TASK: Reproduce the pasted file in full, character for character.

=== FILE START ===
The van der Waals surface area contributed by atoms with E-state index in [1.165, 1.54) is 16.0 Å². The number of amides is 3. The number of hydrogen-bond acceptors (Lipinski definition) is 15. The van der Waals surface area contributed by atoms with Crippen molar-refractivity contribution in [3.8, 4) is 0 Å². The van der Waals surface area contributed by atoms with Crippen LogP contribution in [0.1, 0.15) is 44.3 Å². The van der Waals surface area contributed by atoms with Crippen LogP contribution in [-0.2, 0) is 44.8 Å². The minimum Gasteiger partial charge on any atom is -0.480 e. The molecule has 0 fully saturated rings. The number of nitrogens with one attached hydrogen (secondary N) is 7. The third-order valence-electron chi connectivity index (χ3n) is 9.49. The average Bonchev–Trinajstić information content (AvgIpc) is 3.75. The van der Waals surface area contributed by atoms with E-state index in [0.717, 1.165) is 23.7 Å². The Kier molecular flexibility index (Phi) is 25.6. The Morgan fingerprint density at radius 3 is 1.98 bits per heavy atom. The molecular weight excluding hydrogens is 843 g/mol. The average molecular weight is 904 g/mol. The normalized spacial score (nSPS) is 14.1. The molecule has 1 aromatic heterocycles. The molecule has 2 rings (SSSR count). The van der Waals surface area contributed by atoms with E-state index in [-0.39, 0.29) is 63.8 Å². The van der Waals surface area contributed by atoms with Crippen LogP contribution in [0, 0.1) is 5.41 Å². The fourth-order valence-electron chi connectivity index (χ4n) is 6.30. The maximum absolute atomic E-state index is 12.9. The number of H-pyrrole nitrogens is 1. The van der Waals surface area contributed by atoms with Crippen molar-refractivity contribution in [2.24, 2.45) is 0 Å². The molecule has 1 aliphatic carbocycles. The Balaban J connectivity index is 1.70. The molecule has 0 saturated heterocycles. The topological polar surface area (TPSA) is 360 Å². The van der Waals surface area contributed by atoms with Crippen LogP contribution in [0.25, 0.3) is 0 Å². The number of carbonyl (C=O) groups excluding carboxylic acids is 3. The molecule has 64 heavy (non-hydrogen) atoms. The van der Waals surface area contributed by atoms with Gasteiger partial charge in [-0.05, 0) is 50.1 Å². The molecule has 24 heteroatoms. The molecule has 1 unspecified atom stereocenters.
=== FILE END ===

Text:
The van der Waals surface area contributed by atoms with E-state index in [1.165, 1.54) is 16.0 Å². The number of amides is 3. The number of hydrogen-bond acceptors (Lipinski definition) is 15. The van der Waals surface area contributed by atoms with Crippen molar-refractivity contribution in [3.8, 4) is 0 Å². The van der Waals surface area contributed by atoms with Crippen LogP contribution in [0.1, 0.15) is 44.3 Å². The van der Waals surface area contributed by atoms with Crippen LogP contribution in [-0.2, 0) is 44.8 Å². The minimum Gasteiger partial charge on any atom is -0.480 e. The molecule has 0 fully saturated rings. The number of nitrogens with one attached hydrogen (secondary N) is 7. The third-order valence-electron chi connectivity index (χ3n) is 9.49. The average Bonchev–Trinajstić information content (AvgIpc) is 3.75. The van der Waals surface area contributed by atoms with E-state index in [0.717, 1.165) is 23.7 Å². The Kier molecular flexibility index (Phi) is 25.6. The Morgan fingerprint density at radius 3 is 1.98 bits per heavy atom. The molecular weight excluding hydrogens is 843 g/mol. The average molecular weight is 904 g/mol. The normalized spacial score (nSPS) is 14.1. The molecule has 1 aromatic heterocycles. The molecule has 2 rings (SSSR count). The van der Waals surface area contributed by atoms with E-state index in [-0.39, 0.29) is 63.8 Å². The van der Waals surface area contributed by atoms with Crippen LogP contribution in [0, 0.1) is 5.41 Å². The fourth-order valence-electron chi connectivity index (χ4n) is 6.30. The maximum absolute atomic E-state index is 12.9. The number of H-pyrrole nitrogens is 1. The van der Waals surface area contributed by atoms with Crippen molar-refractivity contribution in [2.24, 2.45) is 0 Å². The molecule has 1 aliphatic carbocycles. The Balaban J connectivity index is 1.70. The molecule has 0 saturated heterocycles. The topological polar surface area (TPSA) is 360 Å². The van der Waals surface area contributed by atoms with Crippen LogP contribution in [0.25, 0.3) is 0 Å². The number of carbonyl (C=O) groups excluding carboxylic acids is 3. The molecule has 64 heavy (non-hydrogen) atoms. The van der Waals surface area contributed by atoms with Gasteiger partial charge in [-0.05, 0) is 50.1 Å². The molecule has 24 heteroatoms. The molecule has 1 unspecified atom stereocenters.